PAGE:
This emirate sharing the gulf with Iraq attracts more businessmen than tourists. However, those wanting to travel to Kuwait will find interesting desert landscapes and beautiful beaches skirting the Persian Gulf. The country also has one of the largest amusement parks in the Middle East in Doha Village. Most of the trip will be spent in Kuwait City, a patchwork of high buildings, luxury hotels, big and well kept parks and gardens.
Security: In Kuwait City the FCO advise you maintain a high level of security awareness, exercise caution, particularly in public places and on the roads, and avoid large crowds and demonstrations. The FCO advises that you exercise caution if you intend to travel through or to conservative areas such as Jahra and Jleeb As Shuyoukh. The FCO also advises taking caution before sailing in Kuwaiti waters due to martime restrictions. See full official advice.
Surface area : 17820.0 km2
Population : 2418393 inhabitants
Like its neighbours, Kuwait has dozens of Americanised shopping centres with increasingly high standards. They have become very popular meeting points for friends and particularly for youngsters. The prices are often higher than in Europe but you may be able to find some good deals during the sales period in February. However, what most visitors prefer are the traditional old souks. As a souvenir, you can bring back Bedouin items bought in the beautiful Sadu House in Kuwait City, which is also home to a museum dedicated to the nomads of the desert. The shops are open from Saturday to Wednesday from 8:00am to 2:00pm and 4:30pm to 7:00pm.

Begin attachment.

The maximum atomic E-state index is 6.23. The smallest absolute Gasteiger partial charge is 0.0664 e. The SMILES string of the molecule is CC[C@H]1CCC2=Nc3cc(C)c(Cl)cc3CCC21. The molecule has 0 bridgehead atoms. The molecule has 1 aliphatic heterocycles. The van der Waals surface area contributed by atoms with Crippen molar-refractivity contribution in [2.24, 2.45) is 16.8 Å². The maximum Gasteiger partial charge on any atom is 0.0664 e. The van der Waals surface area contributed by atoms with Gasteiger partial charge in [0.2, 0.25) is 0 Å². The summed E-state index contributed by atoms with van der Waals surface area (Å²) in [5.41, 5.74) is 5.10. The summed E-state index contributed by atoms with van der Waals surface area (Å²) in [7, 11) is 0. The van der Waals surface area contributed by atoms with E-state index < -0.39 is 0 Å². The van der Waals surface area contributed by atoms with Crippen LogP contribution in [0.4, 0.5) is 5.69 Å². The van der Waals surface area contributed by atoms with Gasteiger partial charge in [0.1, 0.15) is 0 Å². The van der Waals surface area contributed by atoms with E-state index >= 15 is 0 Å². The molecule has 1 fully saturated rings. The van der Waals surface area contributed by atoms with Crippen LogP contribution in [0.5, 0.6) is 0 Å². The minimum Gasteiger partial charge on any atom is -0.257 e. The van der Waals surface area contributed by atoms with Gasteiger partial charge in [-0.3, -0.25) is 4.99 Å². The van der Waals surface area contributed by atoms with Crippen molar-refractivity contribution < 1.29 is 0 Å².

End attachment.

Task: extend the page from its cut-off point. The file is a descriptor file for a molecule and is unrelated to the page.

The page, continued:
Kuwaiti restaurants offer a patchwork of the world's cuisine with an emphasis on Indian dishes. The local cuisine is representative of the Middle East. It includes "foul" (a purée of lava beans, garlic and lemon), falafel (spiced chick pea balls served on plain round flat bread) and hummus (a purée of chick peas, garlic, sesame seeds and lemon). The main dishes are kebabs, chicken and stews. No wine or alcohol is served in the restaurants.
Although Kuwaiti Islam is more liberal than Saudi Arabian Islam, you should respect the Islamic customs: do not wear shorts, short skirts or low-cut clothing. Keep in mind that almost every piece of luggage is searched at customs. Thus, we advise against importing pork-based products, alcohol and goods from Israel. Lastly, the common-law status is not recognized in Kuwait.
Learn a few words in Arabic and you will find the Kuwaitis much more open. Ask for permission before taking pictures of the inhabitants.
For business meetings, be punctual and never cross your legs or expose the soles of your shoes. Coffee is a real institution here and any invitation to have some (or even tea, for that matter) should never be turned down.